Given that much of global warming is anthropogenic, and that we may view the products and waste of industrial activity as extensions of human technology, could we view the new raft of species appearing as a consequence of global warming as "artificial" species? Humans have sometimes been referred to as a virus on planet Earth, but could we view global warming as massive genetic engineering?
Already this year researchers have announced the discovery of a bunch of new species: 6 types of bats, 15 soft corals, thousands of mollusks and 20 sharks and rays, to name a few. If a report issued in 2006 by the Census of Marine Life—conducted by more than 2,000 scientists in 80 countries—is any indicator, we will see a bumper crop of new animals in the years ahead, too. These discoveries, from the Hortle's whipray to the Bali catshark, are partly the fruits of new technology like DNA bar coding, which allows scientists to use genetic differences to tell one species from another. But that isn't the only reason: Evolution actually speeds up in the tropics, research has found, and global warming is making it happen that much faster...From The Smithsonian (via Abbas at 3 Quarks Daily). Photo by Antonio Baeza.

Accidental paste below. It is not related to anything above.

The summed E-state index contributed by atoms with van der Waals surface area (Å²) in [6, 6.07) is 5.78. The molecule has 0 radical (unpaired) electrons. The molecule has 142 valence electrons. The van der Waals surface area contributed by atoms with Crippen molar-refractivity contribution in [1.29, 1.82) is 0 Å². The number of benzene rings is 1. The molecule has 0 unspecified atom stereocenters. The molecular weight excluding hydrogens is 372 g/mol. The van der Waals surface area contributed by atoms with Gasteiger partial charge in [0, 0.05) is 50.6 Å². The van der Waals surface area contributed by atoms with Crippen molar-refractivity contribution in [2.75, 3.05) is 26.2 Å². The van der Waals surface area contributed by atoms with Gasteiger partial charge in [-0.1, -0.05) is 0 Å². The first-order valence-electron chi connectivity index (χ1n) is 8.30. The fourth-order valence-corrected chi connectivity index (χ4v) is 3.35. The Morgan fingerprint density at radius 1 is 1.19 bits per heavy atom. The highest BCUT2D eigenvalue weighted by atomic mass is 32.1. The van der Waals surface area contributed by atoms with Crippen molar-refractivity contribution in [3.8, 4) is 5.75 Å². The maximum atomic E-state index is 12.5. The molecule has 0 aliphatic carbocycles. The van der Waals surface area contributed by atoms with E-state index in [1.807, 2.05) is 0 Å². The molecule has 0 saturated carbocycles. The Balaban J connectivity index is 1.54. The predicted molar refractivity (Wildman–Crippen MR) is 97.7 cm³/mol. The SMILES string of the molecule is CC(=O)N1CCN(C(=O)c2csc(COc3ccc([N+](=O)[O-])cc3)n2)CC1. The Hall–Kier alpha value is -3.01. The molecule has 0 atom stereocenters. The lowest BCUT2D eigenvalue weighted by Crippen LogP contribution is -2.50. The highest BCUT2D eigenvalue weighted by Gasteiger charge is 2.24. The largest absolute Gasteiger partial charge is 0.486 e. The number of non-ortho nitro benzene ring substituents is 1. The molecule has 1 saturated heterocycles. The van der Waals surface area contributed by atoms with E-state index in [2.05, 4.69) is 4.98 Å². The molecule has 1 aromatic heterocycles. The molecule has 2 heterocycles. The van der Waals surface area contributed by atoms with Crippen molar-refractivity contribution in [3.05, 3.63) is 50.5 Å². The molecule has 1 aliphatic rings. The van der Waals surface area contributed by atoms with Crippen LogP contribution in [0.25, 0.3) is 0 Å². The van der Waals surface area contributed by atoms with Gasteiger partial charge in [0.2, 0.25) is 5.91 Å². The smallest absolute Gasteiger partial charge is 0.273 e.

The advantage in this evolutionary race goes to warm-weather animals, who are taking territory and precious food sources from their cool-weather cousins. "Species that typically would be restricted to the tropics or subtropics are increasingly found north of where they were," says evolutionary biologist Stephen Palumbi of Stanford University, author of The Evolution Explosion. Swordfish traditionally seen in the Gulf of Mexico and Mediterranean have been spotted off the coast of Norway; shallow-water squid that normally call California waters home have been found as far north as Alaska. As these and other species commandeer space and resources, they bring with them their arsenal of DNA, so that their descendants will be even better biologically suited for warmer conditions.